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20th century


20th century

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20th century

The Blue Marble, Earth as seen from Apollo 17 in December 1972. The second half of the 20th century saw humanity's first space exploration. The 20th (twentieth) century was a century that began on January 1, 1901[1] and ended on December 31, 2000.[2] It was the tenth and final century of the 2nd millennium. It is distinct from the century known as the 1900s which began on January 1, 1900, and ended on December 31, 1999. The 20th century was dominated by a chain of events that heralded significant changes in world history as to redefine the era: flu pandemic, World War I and World War II, nuclear power and space exploration, nationalism and decolonization, the Cold War and post-Cold War conflicts; intergovernmental organizations and cultural homogenization through developments in emerging transportation and communications technology; poverty reduction and world population growth, awareness of environmental degradation, ecological extinction;[3][4] and the birth of the Digital Revolution, enabled by the wide

2nd millennium

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Centuries

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Modern history

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2000s (decade)

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2000s (decade)

From left, clockwise: The World Trade Center on fire and the Statue of Liberty during the 9/11 attacks in 2001; the euro enters into European currency in 2002; a statue of Saddam Hussein being toppled during the Iraq War in 2003; U.S. troops heading toward an army helicopter in Afghanistan during the War on Terror; social media through the Internet spreads across the world; a Chinese soldier gazes at the 2008 Summer Olympics commencing in Beijing; an economic crisis, the largest since the Great Depression, hits the world in 2008; a tsunami from the Indian Ocean earthquake kills over 230,000 in 2004. The 2000s (pronounced "two-thousands") was a decade of the Gregorian calendar that began on January 1, 2000, and ended on December 31, 2009. The growth of the Internet contributed to globalization during the decade, which allowed faster communication among people around the world.[1][2][3][4][5] The economic growth of the 2000s had considerable social, environmental, and mass extinction consequences, and raised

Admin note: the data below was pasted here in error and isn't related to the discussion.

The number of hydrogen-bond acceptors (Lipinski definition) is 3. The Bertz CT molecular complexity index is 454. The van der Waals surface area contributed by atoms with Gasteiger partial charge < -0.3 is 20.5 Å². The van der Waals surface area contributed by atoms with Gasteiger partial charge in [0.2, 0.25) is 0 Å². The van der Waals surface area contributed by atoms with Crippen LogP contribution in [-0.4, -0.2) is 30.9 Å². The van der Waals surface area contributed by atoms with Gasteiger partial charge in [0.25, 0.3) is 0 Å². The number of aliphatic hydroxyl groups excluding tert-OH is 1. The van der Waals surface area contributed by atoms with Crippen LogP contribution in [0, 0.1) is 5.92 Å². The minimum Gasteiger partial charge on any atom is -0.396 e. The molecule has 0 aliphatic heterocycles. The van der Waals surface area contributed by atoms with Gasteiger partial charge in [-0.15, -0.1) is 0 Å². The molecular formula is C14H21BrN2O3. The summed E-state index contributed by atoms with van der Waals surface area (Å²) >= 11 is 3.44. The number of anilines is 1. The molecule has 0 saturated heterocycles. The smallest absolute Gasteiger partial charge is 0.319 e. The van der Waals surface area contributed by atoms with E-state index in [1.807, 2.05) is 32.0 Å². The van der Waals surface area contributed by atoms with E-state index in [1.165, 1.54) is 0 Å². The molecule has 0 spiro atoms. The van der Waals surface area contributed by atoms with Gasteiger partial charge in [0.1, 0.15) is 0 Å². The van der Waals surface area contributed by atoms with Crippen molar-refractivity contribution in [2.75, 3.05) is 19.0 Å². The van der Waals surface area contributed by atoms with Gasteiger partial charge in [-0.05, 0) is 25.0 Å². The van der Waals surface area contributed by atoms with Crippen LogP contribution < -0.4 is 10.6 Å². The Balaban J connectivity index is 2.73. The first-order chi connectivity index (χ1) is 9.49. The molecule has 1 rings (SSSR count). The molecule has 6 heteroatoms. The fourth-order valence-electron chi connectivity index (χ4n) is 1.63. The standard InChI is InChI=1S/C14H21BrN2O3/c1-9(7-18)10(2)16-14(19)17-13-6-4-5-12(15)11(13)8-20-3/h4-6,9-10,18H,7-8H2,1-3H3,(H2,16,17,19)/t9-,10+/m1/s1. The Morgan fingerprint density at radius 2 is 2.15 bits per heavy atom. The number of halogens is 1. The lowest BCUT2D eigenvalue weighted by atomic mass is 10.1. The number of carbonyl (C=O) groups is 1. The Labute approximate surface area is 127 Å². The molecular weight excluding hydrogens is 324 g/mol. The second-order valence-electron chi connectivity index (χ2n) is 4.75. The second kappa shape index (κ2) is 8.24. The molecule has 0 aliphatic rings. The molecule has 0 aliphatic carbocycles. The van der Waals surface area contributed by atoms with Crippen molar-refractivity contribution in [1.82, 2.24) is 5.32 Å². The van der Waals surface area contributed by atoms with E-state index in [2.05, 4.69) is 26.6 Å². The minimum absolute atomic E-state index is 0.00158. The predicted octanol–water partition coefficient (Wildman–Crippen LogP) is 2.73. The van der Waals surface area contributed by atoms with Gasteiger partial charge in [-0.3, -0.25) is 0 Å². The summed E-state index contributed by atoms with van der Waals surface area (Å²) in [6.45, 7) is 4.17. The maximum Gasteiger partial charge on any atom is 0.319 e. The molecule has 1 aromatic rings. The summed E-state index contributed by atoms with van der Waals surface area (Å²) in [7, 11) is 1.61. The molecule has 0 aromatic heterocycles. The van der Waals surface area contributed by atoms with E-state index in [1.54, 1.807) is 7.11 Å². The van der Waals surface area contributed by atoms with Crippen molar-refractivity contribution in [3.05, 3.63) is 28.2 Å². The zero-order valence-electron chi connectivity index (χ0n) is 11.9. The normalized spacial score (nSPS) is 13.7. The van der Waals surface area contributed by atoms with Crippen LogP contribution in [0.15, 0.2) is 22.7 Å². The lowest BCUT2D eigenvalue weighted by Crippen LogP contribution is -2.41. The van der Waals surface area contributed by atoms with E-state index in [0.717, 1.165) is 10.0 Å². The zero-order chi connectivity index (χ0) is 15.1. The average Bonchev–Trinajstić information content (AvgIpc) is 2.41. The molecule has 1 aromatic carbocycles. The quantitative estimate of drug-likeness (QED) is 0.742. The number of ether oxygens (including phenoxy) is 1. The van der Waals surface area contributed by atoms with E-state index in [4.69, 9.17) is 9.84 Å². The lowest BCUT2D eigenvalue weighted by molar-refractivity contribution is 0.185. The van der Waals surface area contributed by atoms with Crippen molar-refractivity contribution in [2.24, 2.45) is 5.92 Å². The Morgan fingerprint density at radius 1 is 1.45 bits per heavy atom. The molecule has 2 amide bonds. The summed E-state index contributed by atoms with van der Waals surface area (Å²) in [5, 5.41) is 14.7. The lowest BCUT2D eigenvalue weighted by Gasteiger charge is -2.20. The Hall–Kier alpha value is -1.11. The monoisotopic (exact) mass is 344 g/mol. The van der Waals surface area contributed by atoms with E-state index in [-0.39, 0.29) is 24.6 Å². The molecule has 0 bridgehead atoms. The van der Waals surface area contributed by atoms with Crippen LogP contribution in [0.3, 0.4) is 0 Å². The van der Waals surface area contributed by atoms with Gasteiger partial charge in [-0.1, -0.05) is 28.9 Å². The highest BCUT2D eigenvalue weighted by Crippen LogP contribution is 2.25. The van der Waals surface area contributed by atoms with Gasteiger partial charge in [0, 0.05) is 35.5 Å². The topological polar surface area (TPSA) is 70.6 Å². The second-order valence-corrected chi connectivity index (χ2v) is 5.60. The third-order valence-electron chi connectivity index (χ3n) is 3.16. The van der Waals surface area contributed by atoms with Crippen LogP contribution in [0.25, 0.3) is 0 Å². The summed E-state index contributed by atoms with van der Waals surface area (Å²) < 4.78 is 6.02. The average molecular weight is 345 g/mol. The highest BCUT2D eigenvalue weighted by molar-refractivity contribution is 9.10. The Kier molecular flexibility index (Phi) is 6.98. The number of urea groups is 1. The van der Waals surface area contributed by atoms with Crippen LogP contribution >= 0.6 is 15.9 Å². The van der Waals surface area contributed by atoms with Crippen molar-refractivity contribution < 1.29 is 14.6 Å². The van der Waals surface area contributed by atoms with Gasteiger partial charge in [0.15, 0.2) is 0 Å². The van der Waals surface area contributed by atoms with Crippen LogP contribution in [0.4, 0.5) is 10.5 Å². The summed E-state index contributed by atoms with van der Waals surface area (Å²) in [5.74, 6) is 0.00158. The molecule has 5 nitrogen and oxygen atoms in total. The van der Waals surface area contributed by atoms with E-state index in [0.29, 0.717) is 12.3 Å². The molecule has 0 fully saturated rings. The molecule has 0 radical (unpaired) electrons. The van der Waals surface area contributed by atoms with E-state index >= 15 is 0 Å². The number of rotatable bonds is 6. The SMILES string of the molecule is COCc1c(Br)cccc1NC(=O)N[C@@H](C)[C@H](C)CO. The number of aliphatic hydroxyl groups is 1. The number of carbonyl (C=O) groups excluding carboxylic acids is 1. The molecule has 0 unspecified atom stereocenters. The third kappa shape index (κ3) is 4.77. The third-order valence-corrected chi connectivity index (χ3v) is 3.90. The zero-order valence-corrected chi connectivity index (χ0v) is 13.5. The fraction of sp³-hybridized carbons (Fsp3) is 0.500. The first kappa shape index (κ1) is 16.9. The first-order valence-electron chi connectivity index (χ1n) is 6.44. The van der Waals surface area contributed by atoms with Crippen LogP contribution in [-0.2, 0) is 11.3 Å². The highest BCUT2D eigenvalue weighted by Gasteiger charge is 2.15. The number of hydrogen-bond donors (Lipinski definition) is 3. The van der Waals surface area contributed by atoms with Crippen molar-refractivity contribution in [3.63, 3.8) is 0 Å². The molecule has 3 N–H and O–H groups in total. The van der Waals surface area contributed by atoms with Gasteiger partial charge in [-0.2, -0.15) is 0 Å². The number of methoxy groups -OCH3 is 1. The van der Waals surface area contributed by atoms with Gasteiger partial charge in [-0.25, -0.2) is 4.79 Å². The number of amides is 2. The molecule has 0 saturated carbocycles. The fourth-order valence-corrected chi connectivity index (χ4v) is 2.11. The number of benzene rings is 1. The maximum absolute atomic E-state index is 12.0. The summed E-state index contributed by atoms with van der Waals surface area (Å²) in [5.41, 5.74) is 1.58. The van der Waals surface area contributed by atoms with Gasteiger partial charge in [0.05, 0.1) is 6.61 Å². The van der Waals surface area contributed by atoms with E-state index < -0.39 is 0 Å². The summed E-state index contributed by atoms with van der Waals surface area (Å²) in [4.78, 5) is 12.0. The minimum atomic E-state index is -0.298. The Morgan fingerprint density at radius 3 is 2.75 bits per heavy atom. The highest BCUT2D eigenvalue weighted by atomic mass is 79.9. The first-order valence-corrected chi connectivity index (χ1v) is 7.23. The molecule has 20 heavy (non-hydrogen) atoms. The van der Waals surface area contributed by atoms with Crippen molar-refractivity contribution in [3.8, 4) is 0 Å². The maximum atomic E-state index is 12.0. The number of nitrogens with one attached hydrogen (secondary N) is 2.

Contemporary history

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Lists that need to be alphabetized

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2000s

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Epidemiology of HIV/AIDS

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Epidemiology of HIV/AIDS

AIDS and HIV prevalence 2009   No data   

20th-century epidemics

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21st-century epidemics

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20th-century health disasters

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Age of Oil

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Age of Oil

Offshore oil well drilling platform Continental Oil Co., C.A.T.C., Gulf of Mexico, 1955. The Age of Oil,[1] also known as the Oil Age,[2][3] the Petroleum Age, [4][5] ,or the Oil Boom, refers to the era in human history characterised by an increased use of petroleum in products and as fuel. Though unrefined petroleum has been used for various purposes since ancient times, it was during the 19th century that refinement techniques were developed and gasoline engines were created. Although crude petroleum oil has been used for a variety of purposes for thousands of years, the Oil Age is considered to have started in the 1800s with the advance of drilling techniques, as well as the processing of products made use in internal combustion engines. Alternatively, the age of oil can be placed in the first period until the early 1900s, when oil consumption and combustion engines utilization increased. Contemporary industrial society is built largely on petroleum resources, but the future of the Oil Age has become in

21st century

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Petroleum politics

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20th century

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American Century

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American Century

The American Century[1][2] is a characterization of the period since the middle of the 20th century as being largely dominated by the United States in political, economic, and cultural terms. It is comparable to the description of the period 1815–1914 as Britain's Imperial Century.[3] The United States' influence grew throughout the 20th century, but became especially dominant after the end of World War II, when only two superpowers remained, the United States and the Soviet Union. After the dissolution of the Soviet Union in 1991, the United States remained the world's only superpower,[4] and became the hegemon, or what some have termed a hyperpower.[5] Origin of the phrase The term was coined by Time publisher Henry Luce to describe what he thought the role of the United States would be and should be during the 20th century.[6] Luce, the son of a missionary, in a February 17, 1941 Life magazine editorial[7] urged the United States to forsake isolationism for a missionary's role, acting as the world's Good